When Steve Jobs was running Apple, he was known to call journalists to either pat them on the back for a recent article or, more often than not, explain how they got it wrong. I was on the receiving end of a few of those calls [he writes]. But nothing shocked me more than something Mr. Jobs said to me in late 2010 after he had finished chewing me out for something I had written about an iPad shortcoming. “So, your kids must love the iPad?” I asked Mr. Jobs, trying to change the subject. The company’s first tablet was just hitting the shelves. “They haven’t used it,” he told me. “We limit how much technology our kids use at home.”

Bilton then writes,

I’m sure I responded with a gasp and dumbfounded silence. I had imagined the Jobs’s household was like a nerd’s paradise: that the walls were giant touch screens, the dining table was made from tiles of iPads and that iPods were handed out to guests like chocolates on a pillow. Nope, Mr. Jobs told me, not even close.

Bilton then writes,

Since then, I’ve met a number of technology chief executives and venture capitalists who say similar things: they strictly limit their children’s screen time, often banning all gadgets on school nights, and allocating ascetic time limits on weekends.

Nick Bilton says he was dumbfounded by the statement from Steve Jobs, and perplexed by the paradox of all these technology chief executives who do not allow their children and teenagers to have much access to the technologies they develop and then sell. Back to his article, he writes

Chris Anderson, the former editor of Wired and now chief executive of 3D Robotics, a drone maker, has instituted time limits and parental controls on every device in his home. “My kids accuse me and my wife of being fascists and overly concerned about tech, and they say that none of their friends have the same rules,” he said of his five children, [aged] 6 to 17. “That’s because we have seen the dangers of technology firsthand. I’ve seen it in myself, I don’t want to see that happen to my kids.”

Remember, that was said by Chris Anderson, the former editor of Wired magazine, now chief executive of yet another technology firm. Nick Bilton then writes and I quote,

The dangers he is referring to include exposure to harmful content like pornography, bullying from other kids, and perhaps worse of all, becoming addicted to their devices, [he then adds the words] just like their parents.

Later in the article Nick Bilton tells us that most of these technology executives believe that the age of their children and teenagers is of utmost importance.

Children under 10 seem to be most susceptible to becoming addicted, so these parents draw the line at not allowing any gadgets during the week. On weekends, there are limits of 30 minutes to two hours on iPad and smartphone use. And 10- to 14-year-olds are allowed to use computers on school nights, but only for homework.

These technology executives told Bilton they have very clear restrictions for both children and teenagers on social networks. Then Bilton writes,

There is one rule that is universal among the tech parents I polled. “This is rule No. 1: There are no screens in the bedroom. Period. Ever,”

Bilton ends his article by referring to a conversation he had with Walter Isaacson, the major biographers of Steve Jobs. Isaacson told Bilton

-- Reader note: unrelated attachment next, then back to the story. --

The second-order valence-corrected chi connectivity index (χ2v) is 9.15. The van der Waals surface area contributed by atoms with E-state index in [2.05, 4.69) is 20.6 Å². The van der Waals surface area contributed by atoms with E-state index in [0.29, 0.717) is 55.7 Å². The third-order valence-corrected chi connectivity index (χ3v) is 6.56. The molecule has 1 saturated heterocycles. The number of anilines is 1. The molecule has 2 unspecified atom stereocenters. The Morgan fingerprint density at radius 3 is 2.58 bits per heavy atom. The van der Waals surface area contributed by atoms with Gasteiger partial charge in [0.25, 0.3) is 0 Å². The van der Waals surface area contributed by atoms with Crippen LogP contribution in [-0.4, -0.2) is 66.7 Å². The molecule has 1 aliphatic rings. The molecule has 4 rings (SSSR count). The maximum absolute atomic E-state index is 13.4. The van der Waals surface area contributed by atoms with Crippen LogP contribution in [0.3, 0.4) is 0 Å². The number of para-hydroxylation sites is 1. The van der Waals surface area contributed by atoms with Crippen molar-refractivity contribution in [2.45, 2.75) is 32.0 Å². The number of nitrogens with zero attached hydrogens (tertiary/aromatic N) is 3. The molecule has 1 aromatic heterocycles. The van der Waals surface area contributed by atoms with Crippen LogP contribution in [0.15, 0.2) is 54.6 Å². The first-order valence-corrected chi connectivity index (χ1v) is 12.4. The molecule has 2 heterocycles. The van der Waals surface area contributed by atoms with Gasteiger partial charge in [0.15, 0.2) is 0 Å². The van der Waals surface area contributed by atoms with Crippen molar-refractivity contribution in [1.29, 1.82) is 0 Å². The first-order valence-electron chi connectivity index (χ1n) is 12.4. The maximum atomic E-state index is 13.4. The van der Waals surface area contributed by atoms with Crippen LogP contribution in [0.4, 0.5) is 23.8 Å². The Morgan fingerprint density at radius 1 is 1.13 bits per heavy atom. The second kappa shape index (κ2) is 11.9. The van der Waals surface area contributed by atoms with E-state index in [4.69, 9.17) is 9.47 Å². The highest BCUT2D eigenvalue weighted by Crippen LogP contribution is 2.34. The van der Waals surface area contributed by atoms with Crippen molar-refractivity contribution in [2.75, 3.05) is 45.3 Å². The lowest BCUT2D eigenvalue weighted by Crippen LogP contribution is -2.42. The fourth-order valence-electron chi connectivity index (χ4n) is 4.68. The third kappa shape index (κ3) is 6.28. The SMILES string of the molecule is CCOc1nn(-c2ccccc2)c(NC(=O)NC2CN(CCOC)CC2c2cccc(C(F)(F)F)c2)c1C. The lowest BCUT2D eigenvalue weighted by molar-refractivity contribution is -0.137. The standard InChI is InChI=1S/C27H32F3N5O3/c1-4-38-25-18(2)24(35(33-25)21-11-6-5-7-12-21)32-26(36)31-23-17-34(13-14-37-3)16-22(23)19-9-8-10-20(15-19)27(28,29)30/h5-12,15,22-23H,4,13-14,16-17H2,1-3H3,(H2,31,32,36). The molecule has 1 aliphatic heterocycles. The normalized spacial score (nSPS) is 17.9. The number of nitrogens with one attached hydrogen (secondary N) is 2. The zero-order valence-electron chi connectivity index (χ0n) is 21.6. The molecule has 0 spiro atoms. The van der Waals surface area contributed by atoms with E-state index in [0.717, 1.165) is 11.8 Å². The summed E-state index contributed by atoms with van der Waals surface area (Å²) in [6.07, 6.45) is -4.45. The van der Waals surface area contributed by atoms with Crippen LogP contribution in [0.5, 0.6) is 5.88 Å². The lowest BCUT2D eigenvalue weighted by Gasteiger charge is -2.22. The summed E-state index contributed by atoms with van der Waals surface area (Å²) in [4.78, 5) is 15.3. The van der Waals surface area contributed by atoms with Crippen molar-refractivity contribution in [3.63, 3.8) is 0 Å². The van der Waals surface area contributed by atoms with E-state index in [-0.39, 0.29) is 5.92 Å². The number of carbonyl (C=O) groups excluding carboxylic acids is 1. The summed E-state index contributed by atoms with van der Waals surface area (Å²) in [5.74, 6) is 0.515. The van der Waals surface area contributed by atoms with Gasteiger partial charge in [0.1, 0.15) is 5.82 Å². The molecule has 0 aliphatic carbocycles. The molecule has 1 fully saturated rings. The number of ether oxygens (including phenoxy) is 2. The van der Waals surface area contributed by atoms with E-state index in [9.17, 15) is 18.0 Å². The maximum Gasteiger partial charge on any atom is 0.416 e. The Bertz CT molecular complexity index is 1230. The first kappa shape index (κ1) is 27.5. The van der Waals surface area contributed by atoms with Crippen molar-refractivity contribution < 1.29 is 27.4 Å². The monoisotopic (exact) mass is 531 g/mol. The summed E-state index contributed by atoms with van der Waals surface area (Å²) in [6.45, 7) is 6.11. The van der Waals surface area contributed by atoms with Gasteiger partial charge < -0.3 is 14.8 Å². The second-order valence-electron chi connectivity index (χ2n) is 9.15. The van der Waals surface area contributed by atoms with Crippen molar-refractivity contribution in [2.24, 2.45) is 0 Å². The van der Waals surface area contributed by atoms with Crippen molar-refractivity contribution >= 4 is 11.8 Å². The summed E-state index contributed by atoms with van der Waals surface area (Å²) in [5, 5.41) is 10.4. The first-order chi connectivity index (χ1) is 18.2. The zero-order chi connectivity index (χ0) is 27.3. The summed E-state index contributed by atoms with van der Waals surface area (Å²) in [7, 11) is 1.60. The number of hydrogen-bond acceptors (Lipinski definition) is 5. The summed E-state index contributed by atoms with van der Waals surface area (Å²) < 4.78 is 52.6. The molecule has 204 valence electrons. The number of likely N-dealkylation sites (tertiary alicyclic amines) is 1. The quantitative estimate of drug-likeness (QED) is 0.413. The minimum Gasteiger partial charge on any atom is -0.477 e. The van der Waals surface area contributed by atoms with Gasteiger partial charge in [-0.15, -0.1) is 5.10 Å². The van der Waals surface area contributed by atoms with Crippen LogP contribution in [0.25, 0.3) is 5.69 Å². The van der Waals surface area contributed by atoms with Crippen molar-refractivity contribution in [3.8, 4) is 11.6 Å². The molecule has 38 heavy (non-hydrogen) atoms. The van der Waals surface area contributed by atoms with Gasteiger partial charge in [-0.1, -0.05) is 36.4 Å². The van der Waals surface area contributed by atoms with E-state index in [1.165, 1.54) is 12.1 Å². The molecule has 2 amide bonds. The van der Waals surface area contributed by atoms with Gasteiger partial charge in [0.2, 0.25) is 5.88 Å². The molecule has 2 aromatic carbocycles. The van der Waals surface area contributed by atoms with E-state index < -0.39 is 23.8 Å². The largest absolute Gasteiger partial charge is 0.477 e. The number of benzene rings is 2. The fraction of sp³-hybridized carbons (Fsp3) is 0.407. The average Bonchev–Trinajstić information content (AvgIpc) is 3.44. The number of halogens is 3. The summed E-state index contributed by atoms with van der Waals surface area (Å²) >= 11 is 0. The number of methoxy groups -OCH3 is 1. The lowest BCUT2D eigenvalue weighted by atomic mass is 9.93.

“Every evening Steve made a point of having dinner at the big long table in their kitchen, discussing books and history and a variety of things,” he said. “No one ever pulled out an iPad or computer. The kids did not seem addicted at all to devices.”

In his article Nick Bilton asked a very interesting question, what do these technology executives know that other parents don’t know? Well, the obvious answer to that question appears to be this: technology never comes without a cost, technology, as the late French theologian Jacques Ellul said, always comes with a price. And that price is always exacted, and that price is particularly high among the vulnerable, and these tech parents, executives all, seen be very concerned about the fact that when it comes to their children and teenagers, they are the most vulnerable – and given that vulnerability, parents have to take kinds of defensive action such as are revealed in this article. But one of the most important insights from this column by Nick Bilton is that these tech executives, as parents, not only know something that other parents seem not to know, more importantly they are also doing something that other parents apparently aren’t doing – they are setting clear limits, they are not allowing the children to set their own parameters in terms of the use of these technologies, and they are using a word that is all too foreign to many parents but all too necessary to children and teenagers. That’s that short two letter word – no. These tech executives, as parents, are revealing to the world by this article that they are accustomed to say no to their own children about the devices they themselves have invented and developed and are now marketing to the world. So here’s a wake-up call for all parents – if technology executives know something that you don’t know, you need to know it fast, and this article is a quick way to get there. But it’s not only about knowing something, that is the dangers of these technologies and the addictive nature of these technologies in the lives, especially of the young, but also that parents have to be ready to do something. So add this irony to the ironies of the day – Steve Jobs may have been a high-tech executive, but he was a low-tech parent.

–Albert Mohler

30 Life Lessons from “The Cosby Show”

30 life lessons from the cosby show

Over the weekend, “The Cosby Show” celebrated the 30th anniversary of its debut on NBC. Yes, just typing that makes me feel old.